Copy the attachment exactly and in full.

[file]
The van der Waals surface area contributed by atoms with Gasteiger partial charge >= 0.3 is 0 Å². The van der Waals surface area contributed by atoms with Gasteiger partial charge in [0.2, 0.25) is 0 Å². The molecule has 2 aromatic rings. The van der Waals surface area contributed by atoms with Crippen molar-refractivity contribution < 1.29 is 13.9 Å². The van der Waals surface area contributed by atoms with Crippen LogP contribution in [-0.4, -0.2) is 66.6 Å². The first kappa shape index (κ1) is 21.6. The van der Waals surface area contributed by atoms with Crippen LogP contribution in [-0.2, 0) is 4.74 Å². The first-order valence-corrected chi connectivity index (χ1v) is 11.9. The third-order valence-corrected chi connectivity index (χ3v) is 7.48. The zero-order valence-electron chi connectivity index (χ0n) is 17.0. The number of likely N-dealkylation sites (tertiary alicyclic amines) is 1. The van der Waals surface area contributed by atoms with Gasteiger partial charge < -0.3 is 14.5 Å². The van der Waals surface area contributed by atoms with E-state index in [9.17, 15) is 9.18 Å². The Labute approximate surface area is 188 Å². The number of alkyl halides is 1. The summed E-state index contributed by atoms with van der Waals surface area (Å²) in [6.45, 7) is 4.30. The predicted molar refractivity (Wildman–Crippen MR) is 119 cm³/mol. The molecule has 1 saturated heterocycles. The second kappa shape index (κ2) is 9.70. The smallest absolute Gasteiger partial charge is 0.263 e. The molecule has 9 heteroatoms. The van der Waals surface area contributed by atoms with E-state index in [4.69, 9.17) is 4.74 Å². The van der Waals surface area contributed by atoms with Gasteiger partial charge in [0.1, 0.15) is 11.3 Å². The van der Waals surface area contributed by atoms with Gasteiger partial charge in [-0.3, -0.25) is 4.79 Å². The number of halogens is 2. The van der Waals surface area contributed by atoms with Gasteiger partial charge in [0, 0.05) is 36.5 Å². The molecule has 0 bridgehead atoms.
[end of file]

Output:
The van der Waals surface area contributed by atoms with Gasteiger partial charge >= 0.3 is 0 Å². The van der Waals surface area contributed by atoms with Gasteiger partial charge in [0.2, 0.25) is 0 Å². The molecule has 2 aromatic rings. The van der Waals surface area contributed by atoms with Crippen molar-refractivity contribution < 1.29 is 13.9 Å². The van der Waals surface area contributed by atoms with Crippen LogP contribution in [-0.4, -0.2) is 66.6 Å². The first kappa shape index (κ1) is 21.6. The van der Waals surface area contributed by atoms with Crippen LogP contribution in [-0.2, 0) is 4.74 Å². The first-order valence-corrected chi connectivity index (χ1v) is 11.9. The third-order valence-corrected chi connectivity index (χ3v) is 7.48. The zero-order valence-electron chi connectivity index (χ0n) is 17.0. The number of likely N-dealkylation sites (tertiary alicyclic amines) is 1. The van der Waals surface area contributed by atoms with Gasteiger partial charge < -0.3 is 14.5 Å². The van der Waals surface area contributed by atoms with E-state index in [9.17, 15) is 9.18 Å². The Labute approximate surface area is 188 Å². The number of alkyl halides is 1. The summed E-state index contributed by atoms with van der Waals surface area (Å²) in [6.45, 7) is 4.30. The predicted molar refractivity (Wildman–Crippen MR) is 119 cm³/mol. The molecule has 1 saturated heterocycles. The second kappa shape index (κ2) is 9.70. The smallest absolute Gasteiger partial charge is 0.263 e. The molecule has 9 heteroatoms. The van der Waals surface area contributed by atoms with E-state index in [4.69, 9.17) is 4.74 Å². The van der Waals surface area contributed by atoms with Gasteiger partial charge in [0.1, 0.15) is 11.3 Å². The van der Waals surface area contributed by atoms with Gasteiger partial charge in [-0.3, -0.25) is 4.79 Å². The number of halogens is 2. The van der Waals surface area contributed by atoms with Gasteiger partial charge in [0, 0.05) is 36.5 Å². The molecule has 0 bridgehead atoms.